Gov. Jim Doyle came to town Tuesday afternoon to deliver more than $2 million to the city for new buses -- but as a photo op the event was a big letdown.
Oh, everybody was there at the historic State Street train station, which now serves only city buses. Mayor Tom Friedel was there; County Executive Bill McReynolds; City Council members Jim Spangenberg, Ray DeHahn and Jim Kaplan. Mayoral candidate John Dickert, RUSD Superintendent Jim Shaw, Police Chief Kurt Wahlen...
But there was no check!
Not even one of those big, fake checks used at all the best here's-your-stimulus-money photo ops. Oh, there was an easel set up for it -- but that was quickly taken down as the governor arrived.
Not to worry, said Friedel. "Wire transfer."
Well, OK, then let the party begin!
Doyle was welcomed first by Curtis Garner, executive director of the Belle Urban System, who noted that the money "doesn't solve all our long-term needs, but we've been on kind of a starvation diet for the past eight years under the Bush Administration."
But buses were far from all that was on the minds of local officials. Mayor Friedel made that clear as he welcomed the governor, thanking him for "the dedicated funding source you included in your budget" for a Regional Transit Authority. "I can't wait for the day we can get on a high speed train in Milwaukee. All we need is the opportunity for Racine to join the regional job market."
While the money Doyle brought today will buy buses, Doyle, too, was looking beyond local transit. "The stimulus act is a real opportunity to improve life in our state, for years and years to come," Doyle said. "It is very important that people are able to move around and get to work, and to move from one city to the next..." But he did also say, "This is not all about rail; the bus system will be the heart."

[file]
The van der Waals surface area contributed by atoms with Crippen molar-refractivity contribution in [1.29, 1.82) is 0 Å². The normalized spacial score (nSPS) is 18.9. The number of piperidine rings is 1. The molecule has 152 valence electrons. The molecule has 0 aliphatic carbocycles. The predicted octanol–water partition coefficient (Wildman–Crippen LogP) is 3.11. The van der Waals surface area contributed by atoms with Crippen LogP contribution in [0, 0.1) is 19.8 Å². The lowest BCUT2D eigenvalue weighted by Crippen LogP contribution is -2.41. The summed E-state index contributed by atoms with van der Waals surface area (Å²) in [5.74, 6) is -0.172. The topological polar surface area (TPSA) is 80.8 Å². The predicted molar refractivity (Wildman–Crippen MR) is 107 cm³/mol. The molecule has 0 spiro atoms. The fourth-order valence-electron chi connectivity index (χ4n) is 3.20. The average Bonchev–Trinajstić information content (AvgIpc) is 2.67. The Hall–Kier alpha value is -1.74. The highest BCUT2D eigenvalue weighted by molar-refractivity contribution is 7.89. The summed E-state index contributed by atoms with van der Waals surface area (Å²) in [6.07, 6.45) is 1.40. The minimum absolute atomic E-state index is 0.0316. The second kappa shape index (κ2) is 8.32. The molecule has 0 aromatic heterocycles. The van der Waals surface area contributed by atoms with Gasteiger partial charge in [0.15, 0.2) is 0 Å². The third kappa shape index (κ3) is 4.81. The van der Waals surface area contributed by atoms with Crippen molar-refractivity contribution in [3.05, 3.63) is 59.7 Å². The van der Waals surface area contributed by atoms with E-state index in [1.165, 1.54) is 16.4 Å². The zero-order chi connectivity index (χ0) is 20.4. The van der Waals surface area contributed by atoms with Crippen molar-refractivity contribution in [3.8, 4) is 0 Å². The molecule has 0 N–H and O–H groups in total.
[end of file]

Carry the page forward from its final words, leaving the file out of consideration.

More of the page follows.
The money Doyle -- part of $34.5 million in funding given the state from the American Recovery and Reinvestment Act -- will go to:
- Four hybrid buses ($1.04 million). Doyle said these four buses will save the city about 20,000 gallons of diesel fuel per year.
- Three clean-diesel buses (($1.08 million). These will replace older buses and are 40% cleaner than older diesel technology.
- Magnetic swipe card system ($185,000). This will allow passengers to pay using credit or debit cards. Doyle also said it would tell drivers whether students using the card were allowed to be out of school, say for work-study programs.
While most define regional transit as KRM commuter rail, an RTA should also provide better local transportation, as Mayor Friedel sees things. He noted that the BUS is a Racine construct: paid for with Racine tax dollars, and therefore meant to serve only the city. But with a Regional Transit Authority "we can wipe the slate clean," he told me. "We can start with some big spokes" -- out to the movie theatres in Sturtevant, say, or to I-94. "Now we have a city system; under an RTA we can have a regional one."
P.S. For what it's worth, the governor's black Suburban limo also stopped in Kenosha today, and dropped off more of those federal greenbacks. Kenosha got:
- Five new 35-foot replacement buses ($1,800,000).
- Security cameras in buses ($143,500)
- Plow truck, snow removal equipment and roof snow guards. ($229,000)
- Radio tower and repeater, to enhance communication between buses and the station. ($125,000)